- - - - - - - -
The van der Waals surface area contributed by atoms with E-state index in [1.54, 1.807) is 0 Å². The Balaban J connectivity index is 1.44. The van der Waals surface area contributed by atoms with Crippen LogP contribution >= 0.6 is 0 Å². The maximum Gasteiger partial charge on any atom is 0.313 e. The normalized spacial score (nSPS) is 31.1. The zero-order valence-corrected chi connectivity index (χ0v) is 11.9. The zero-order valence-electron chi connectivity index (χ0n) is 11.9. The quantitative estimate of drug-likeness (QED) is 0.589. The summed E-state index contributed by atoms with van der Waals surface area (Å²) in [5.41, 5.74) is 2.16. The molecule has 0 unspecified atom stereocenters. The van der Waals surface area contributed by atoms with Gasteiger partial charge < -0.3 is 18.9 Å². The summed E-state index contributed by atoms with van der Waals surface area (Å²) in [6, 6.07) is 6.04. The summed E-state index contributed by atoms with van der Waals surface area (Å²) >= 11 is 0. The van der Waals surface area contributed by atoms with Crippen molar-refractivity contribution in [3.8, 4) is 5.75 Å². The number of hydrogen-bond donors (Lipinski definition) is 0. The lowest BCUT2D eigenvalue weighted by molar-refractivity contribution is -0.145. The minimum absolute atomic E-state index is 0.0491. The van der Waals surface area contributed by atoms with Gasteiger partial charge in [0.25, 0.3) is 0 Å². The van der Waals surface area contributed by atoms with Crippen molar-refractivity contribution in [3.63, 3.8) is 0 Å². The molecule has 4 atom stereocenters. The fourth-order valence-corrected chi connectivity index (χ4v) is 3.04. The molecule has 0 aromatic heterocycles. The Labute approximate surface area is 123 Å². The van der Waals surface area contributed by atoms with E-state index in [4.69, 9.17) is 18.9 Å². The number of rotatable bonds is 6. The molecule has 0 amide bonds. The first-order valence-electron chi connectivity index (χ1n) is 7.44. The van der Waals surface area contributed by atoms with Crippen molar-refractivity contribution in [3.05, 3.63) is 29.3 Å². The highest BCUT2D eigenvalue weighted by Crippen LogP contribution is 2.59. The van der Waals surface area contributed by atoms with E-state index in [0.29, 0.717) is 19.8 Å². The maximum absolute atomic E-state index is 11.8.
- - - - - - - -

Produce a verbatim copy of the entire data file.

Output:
The van der Waals surface area contributed by atoms with E-state index in [1.54, 1.807) is 0 Å². The Balaban J connectivity index is 1.44. The van der Waals surface area contributed by atoms with Crippen LogP contribution >= 0.6 is 0 Å². The maximum Gasteiger partial charge on any atom is 0.313 e. The normalized spacial score (nSPS) is 31.1. The zero-order valence-corrected chi connectivity index (χ0v) is 11.9. The zero-order valence-electron chi connectivity index (χ0n) is 11.9. The quantitative estimate of drug-likeness (QED) is 0.589. The summed E-state index contributed by atoms with van der Waals surface area (Å²) in [5.41, 5.74) is 2.16. The molecule has 0 unspecified atom stereocenters. The van der Waals surface area contributed by atoms with Gasteiger partial charge < -0.3 is 18.9 Å². The summed E-state index contributed by atoms with van der Waals surface area (Å²) in [6, 6.07) is 6.04. The summed E-state index contributed by atoms with van der Waals surface area (Å²) >= 11 is 0. The van der Waals surface area contributed by atoms with Crippen molar-refractivity contribution in [3.8, 4) is 5.75 Å². The number of hydrogen-bond donors (Lipinski definition) is 0. The lowest BCUT2D eigenvalue weighted by molar-refractivity contribution is -0.145. The minimum absolute atomic E-state index is 0.0491. The van der Waals surface area contributed by atoms with Gasteiger partial charge in [0.25, 0.3) is 0 Å². The van der Waals surface area contributed by atoms with Crippen molar-refractivity contribution in [3.63, 3.8) is 0 Å². The molecule has 4 atom stereocenters. The fourth-order valence-corrected chi connectivity index (χ4v) is 3.04. The molecule has 0 aromatic heterocycles. The Labute approximate surface area is 123 Å². The van der Waals surface area contributed by atoms with E-state index in [4.69, 9.17) is 18.9 Å². The number of rotatable bonds is 6. The molecule has 0 amide bonds. The first-order valence-electron chi connectivity index (χ1n) is 7.44. The van der Waals surface area contributed by atoms with Crippen molar-refractivity contribution in [3.05, 3.63) is 29.3 Å². The highest BCUT2D eigenvalue weighted by Crippen LogP contribution is 2.59. The van der Waals surface area contributed by atoms with E-state index in [0.29, 0.717) is 19.8 Å². The maximum absolute atomic E-state index is 11.8.